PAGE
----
[ HISTORY ]
Ghoulish Gallop v
— CAMERON ROGERS
Ardys Clawson and Elvis in 1965
All Shook Up
At three Jax shows in the ‘50s, Elvis Presley left lasting memories with screaming fans BY LAURA HAMPTON
WHIPPED INTO A FRENZY BY A SULTRY VOICE, tousled jet-black hair, a heart-wrenching smile and primitive body gyrations, teenage girls who attended Elvis Presley’s early concerts were usually described in newspaper reports with one adjective: “screaming.”
1955, at the Gator Bowl in February 1956 and at the Florida Theatre in August 1956.
Though former City of Jacksonville employee Ardys Bell Clawson was a fan who saw Presley four times, she denies ever being so moved.
During his first Jacksonville show at Wolfson Park in the spring of ‘55, Presley was the opening act for Hank Snow’s Country and Western Jamboree. Snow was popular; Elvis was relatively unknown above the Mason-Dixon line. “He wasn’t top dog,” Clawson recalls. “But when he sang, the girls went nuts.”
“I liked him, honey, but I’ve never screamed over him,” Clawson says in a phone interview from her DeBary, Florida, home. “I wasn’t a screamer.” She may have been the only one. Early in his career, Presley spent a lot of time in Florida. According to University Press author Bob Kealing’s book, Elvis Ignited: The Rise of an Icon in Florida, Presley scheduled four tours in the state in a 15-month period between 1955 and 1956. In Jacksonville, he played at Wolfson Park in May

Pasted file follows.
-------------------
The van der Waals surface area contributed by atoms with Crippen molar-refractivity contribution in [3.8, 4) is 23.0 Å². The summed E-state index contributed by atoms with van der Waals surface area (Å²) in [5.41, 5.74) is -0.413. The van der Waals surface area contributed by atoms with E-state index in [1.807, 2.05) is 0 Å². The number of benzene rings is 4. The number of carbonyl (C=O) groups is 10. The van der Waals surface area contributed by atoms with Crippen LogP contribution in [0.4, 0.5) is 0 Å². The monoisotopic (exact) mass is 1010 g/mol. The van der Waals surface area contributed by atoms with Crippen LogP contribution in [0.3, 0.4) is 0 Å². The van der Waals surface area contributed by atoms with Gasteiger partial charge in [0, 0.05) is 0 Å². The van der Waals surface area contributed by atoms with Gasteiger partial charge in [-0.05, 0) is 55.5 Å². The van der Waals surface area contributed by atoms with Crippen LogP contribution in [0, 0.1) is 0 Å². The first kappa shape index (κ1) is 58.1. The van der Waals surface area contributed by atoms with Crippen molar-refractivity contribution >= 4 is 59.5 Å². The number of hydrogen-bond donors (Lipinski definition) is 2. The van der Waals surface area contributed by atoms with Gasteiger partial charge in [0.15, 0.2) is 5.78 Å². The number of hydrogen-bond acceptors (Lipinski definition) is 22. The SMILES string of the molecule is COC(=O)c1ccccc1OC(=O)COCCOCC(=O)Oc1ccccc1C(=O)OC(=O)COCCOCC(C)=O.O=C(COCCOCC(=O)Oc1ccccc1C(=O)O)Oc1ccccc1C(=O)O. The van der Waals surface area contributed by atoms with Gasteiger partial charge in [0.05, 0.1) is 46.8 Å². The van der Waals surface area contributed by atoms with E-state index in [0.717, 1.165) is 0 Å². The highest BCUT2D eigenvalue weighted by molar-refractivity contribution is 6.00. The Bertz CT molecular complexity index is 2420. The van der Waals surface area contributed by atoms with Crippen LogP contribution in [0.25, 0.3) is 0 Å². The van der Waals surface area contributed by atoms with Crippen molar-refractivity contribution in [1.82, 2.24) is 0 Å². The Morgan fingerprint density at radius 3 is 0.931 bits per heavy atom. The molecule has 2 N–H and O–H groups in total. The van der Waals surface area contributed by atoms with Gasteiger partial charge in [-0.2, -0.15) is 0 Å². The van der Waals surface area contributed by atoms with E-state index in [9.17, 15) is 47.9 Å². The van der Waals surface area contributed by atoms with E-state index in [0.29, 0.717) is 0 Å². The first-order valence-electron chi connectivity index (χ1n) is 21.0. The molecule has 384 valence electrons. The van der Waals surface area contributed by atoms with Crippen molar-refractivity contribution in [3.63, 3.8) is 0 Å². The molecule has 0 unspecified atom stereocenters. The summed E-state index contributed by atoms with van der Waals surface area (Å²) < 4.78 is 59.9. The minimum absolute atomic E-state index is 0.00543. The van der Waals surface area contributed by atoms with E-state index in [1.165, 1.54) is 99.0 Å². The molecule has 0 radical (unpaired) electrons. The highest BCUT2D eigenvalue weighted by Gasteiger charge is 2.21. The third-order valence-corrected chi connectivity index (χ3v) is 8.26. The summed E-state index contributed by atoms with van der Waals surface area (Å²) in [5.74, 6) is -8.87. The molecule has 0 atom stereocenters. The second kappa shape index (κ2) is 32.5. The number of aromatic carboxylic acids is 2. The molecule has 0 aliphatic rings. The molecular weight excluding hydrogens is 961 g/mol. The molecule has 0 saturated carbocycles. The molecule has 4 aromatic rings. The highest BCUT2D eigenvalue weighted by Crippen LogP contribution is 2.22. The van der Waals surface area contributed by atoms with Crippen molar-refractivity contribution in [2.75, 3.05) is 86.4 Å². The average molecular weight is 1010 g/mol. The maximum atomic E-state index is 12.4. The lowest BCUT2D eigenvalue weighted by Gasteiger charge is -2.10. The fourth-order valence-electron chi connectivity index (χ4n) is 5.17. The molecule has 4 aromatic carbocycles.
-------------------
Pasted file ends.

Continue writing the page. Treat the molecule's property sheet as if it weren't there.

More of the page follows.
Clawson was one of the lucky girls who got up close and personal with The King, and she has the photos to prove it.
According to Mitch Hemann, an archivist with the Jacksonville Historical Society, Elvis got “a little cocky” that night and invited the girls backstage after the show. “They took him up on the offer and chased him down into the showers,” Hemann says. “They tore his clothes off and kind of attacked the guy.”
THE SHOW GOES ON
The longest running community theatre in Florida, and one of the oldest in the United States, Theatre Jacksonville celebrates its 100th birthday this year. Originally called The Little Theatre of Jacksonville, one could purchase a season membership at only five bucks, giving aspiring actors a chance to perfect their craft and encouraging a sense of art appreciation. Over the years, community support has helped the institution overcome the challenges it has faced and remain a cultural mecca for one hundred years. How are they marking the centennial? By doing what they do best, performing. This season Theatre Jacksonville bringings classics to the stage such as 12 Angry Men, Shadowlands, and Roald Dahl’s Matilda. u — CAMERON ROGERS
JACKSONVILLEMAG.COM / OCTOBER 2019
MELISSA BUNNI ELIAN FOR THE EQUAL JUSTICE INITIATIVE
For the past 20 years the annual EverGreen Pumpkin Run has given participants the opportunity to tour Evergreen Cemetery as they race to the ﬁnish line. The oldest cemetery in the city, Evergreen is the resting place of many notable local ﬁgures such as Arthur and Ninah Cummer, the family who laid the foundation for the Cummer Museum, and Amelia Isaac and Louis Garrett, siblings who experienced the sinking of the Titanic and lived to tell the tale. On October 27, Pumpkin Runners have the choice between a 5K or 10-mile distance, and each receives a medal upon ﬁnishing. Pumpkins that line the course are available to take home, and there will be a celebration with food and drinks for those who cross the ﬁnish line…alive. Keep your eyes peeled: as you run, you may see local legends: The Lady in Violet, the old man in the hat, or the woman at the “Ugly Angel” tombstone cheering. It is a graveyard, after all. u